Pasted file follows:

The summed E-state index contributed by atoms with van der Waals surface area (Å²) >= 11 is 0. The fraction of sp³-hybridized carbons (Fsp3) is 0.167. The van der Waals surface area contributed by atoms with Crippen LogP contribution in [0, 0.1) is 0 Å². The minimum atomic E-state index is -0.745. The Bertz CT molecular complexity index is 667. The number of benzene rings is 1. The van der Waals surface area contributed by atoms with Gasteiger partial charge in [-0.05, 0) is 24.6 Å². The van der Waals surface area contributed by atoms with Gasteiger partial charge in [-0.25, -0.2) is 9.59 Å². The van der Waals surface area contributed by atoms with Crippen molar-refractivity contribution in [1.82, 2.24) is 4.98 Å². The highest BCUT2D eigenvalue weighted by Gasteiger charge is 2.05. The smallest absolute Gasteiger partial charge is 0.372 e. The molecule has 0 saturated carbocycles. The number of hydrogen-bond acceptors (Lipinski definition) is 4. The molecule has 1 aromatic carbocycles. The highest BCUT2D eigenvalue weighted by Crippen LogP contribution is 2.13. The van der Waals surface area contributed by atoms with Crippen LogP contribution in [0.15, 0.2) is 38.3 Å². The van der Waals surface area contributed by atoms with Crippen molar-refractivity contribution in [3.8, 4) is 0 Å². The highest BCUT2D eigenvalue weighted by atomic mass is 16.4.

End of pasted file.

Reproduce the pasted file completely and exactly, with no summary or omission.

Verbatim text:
The summed E-state index contributed by atoms with van der Waals surface area (Å²) >= 11 is 0. The fraction of sp³-hybridized carbons (Fsp3) is 0.167. The van der Waals surface area contributed by atoms with Crippen LogP contribution in [0, 0.1) is 0 Å². The minimum atomic E-state index is -0.745. The Bertz CT molecular complexity index is 667. The number of benzene rings is 1. The van der Waals surface area contributed by atoms with Gasteiger partial charge in [-0.05, 0) is 24.6 Å². The van der Waals surface area contributed by atoms with Gasteiger partial charge in [-0.25, -0.2) is 9.59 Å². The van der Waals surface area contributed by atoms with Crippen molar-refractivity contribution in [1.82, 2.24) is 4.98 Å². The highest BCUT2D eigenvalue weighted by Gasteiger charge is 2.05. The smallest absolute Gasteiger partial charge is 0.372 e. The molecule has 0 saturated carbocycles. The number of hydrogen-bond acceptors (Lipinski definition) is 4. The molecule has 1 aromatic carbocycles. The highest BCUT2D eigenvalue weighted by Crippen LogP contribution is 2.13. The van der Waals surface area contributed by atoms with Crippen LogP contribution in [0.15, 0.2) is 38.3 Å². The van der Waals surface area contributed by atoms with Crippen molar-refractivity contribution in [3.8, 4) is 0 Å². The highest BCUT2D eigenvalue weighted by atomic mass is 16.4.